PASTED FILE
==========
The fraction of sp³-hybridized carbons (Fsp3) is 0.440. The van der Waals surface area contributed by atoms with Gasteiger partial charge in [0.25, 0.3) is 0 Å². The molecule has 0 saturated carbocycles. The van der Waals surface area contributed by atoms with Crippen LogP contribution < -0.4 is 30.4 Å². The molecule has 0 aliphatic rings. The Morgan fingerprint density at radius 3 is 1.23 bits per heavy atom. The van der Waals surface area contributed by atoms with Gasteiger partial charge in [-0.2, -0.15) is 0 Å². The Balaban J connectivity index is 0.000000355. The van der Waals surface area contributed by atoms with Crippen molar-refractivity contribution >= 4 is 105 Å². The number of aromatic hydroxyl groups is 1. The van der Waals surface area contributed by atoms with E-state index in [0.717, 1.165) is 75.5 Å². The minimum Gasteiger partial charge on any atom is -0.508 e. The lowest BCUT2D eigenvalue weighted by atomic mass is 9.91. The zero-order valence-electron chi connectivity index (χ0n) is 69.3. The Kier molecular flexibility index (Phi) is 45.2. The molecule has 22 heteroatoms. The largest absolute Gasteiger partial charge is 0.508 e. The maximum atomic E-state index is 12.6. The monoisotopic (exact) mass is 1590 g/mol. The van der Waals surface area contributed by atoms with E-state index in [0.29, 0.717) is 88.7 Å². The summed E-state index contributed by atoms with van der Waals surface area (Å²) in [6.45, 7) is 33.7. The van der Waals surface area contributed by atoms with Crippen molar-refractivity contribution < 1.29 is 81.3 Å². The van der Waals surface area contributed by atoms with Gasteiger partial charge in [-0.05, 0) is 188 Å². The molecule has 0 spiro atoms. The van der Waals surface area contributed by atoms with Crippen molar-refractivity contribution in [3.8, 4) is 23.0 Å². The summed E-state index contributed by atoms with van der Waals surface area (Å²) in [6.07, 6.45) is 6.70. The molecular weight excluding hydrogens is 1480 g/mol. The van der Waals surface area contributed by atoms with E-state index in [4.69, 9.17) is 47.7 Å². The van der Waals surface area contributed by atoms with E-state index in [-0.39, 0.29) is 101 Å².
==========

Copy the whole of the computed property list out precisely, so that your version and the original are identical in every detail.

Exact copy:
The fraction of sp³-hybridized carbons (Fsp3) is 0.440. The van der Waals surface area contributed by atoms with Gasteiger partial charge in [0.25, 0.3) is 0 Å². The molecule has 0 saturated carbocycles. The van der Waals surface area contributed by atoms with Crippen LogP contribution < -0.4 is 30.4 Å². The molecule has 0 aliphatic rings. The Morgan fingerprint density at radius 3 is 1.23 bits per heavy atom. The van der Waals surface area contributed by atoms with Gasteiger partial charge in [-0.2, -0.15) is 0 Å². The Balaban J connectivity index is 0.000000355. The van der Waals surface area contributed by atoms with Crippen molar-refractivity contribution >= 4 is 105 Å². The number of aromatic hydroxyl groups is 1. The van der Waals surface area contributed by atoms with E-state index in [0.717, 1.165) is 75.5 Å². The minimum Gasteiger partial charge on any atom is -0.508 e. The lowest BCUT2D eigenvalue weighted by atomic mass is 9.91. The zero-order valence-electron chi connectivity index (χ0n) is 69.3. The Kier molecular flexibility index (Phi) is 45.2. The molecule has 22 heteroatoms. The largest absolute Gasteiger partial charge is 0.508 e. The maximum atomic E-state index is 12.6. The monoisotopic (exact) mass is 1590 g/mol. The van der Waals surface area contributed by atoms with E-state index in [0.29, 0.717) is 88.7 Å². The summed E-state index contributed by atoms with van der Waals surface area (Å²) in [6.45, 7) is 33.7. The van der Waals surface area contributed by atoms with Crippen molar-refractivity contribution < 1.29 is 81.3 Å². The van der Waals surface area contributed by atoms with Gasteiger partial charge in [-0.05, 0) is 188 Å². The molecule has 0 spiro atoms. The van der Waals surface area contributed by atoms with Crippen molar-refractivity contribution in [3.8, 4) is 23.0 Å². The summed E-state index contributed by atoms with van der Waals surface area (Å²) in [6.07, 6.45) is 6.70. The molecular weight excluding hydrogens is 1480 g/mol. The van der Waals surface area contributed by atoms with E-state index in [4.69, 9.17) is 47.7 Å². The van der Waals surface area contributed by atoms with E-state index in [-0.39, 0.29) is 101 Å².